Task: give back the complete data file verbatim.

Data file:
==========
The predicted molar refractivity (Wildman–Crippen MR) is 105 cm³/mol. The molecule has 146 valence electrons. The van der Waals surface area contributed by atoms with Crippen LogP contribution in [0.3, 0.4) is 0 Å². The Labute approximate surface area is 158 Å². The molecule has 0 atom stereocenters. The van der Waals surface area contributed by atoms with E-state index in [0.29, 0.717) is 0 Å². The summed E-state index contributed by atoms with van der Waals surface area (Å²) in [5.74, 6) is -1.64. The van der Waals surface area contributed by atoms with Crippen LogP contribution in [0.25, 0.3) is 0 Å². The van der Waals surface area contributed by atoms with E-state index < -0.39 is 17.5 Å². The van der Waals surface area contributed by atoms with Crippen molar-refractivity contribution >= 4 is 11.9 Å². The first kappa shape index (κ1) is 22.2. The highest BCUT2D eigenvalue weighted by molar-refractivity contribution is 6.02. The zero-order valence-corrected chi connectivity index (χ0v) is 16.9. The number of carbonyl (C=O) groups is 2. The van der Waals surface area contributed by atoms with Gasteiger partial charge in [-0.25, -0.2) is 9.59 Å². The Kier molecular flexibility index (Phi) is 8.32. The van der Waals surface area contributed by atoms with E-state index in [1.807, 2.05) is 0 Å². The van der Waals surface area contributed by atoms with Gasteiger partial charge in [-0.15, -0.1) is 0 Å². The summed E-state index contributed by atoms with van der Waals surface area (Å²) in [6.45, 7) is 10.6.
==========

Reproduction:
The predicted molar refractivity (Wildman–Crippen MR) is 105 cm³/mol. The molecule has 146 valence electrons. The van der Waals surface area contributed by atoms with Crippen LogP contribution in [0.3, 0.4) is 0 Å². The Labute approximate surface area is 158 Å². The molecule has 0 atom stereocenters. The van der Waals surface area contributed by atoms with E-state index in [0.29, 0.717) is 0 Å². The summed E-state index contributed by atoms with van der Waals surface area (Å²) in [5.74, 6) is -1.64. The van der Waals surface area contributed by atoms with Crippen LogP contribution in [0.25, 0.3) is 0 Å². The van der Waals surface area contributed by atoms with E-state index < -0.39 is 17.5 Å². The van der Waals surface area contributed by atoms with Crippen molar-refractivity contribution >= 4 is 11.9 Å². The first kappa shape index (κ1) is 22.2. The highest BCUT2D eigenvalue weighted by molar-refractivity contribution is 6.02. The zero-order valence-corrected chi connectivity index (χ0v) is 16.9. The number of carbonyl (C=O) groups is 2. The van der Waals surface area contributed by atoms with Gasteiger partial charge in [-0.25, -0.2) is 9.59 Å². The Kier molecular flexibility index (Phi) is 8.32. The van der Waals surface area contributed by atoms with E-state index in [1.807, 2.05) is 0 Å². The van der Waals surface area contributed by atoms with Gasteiger partial charge in [-0.15, -0.1) is 0 Å². The summed E-state index contributed by atoms with van der Waals surface area (Å²) in [6.45, 7) is 10.6.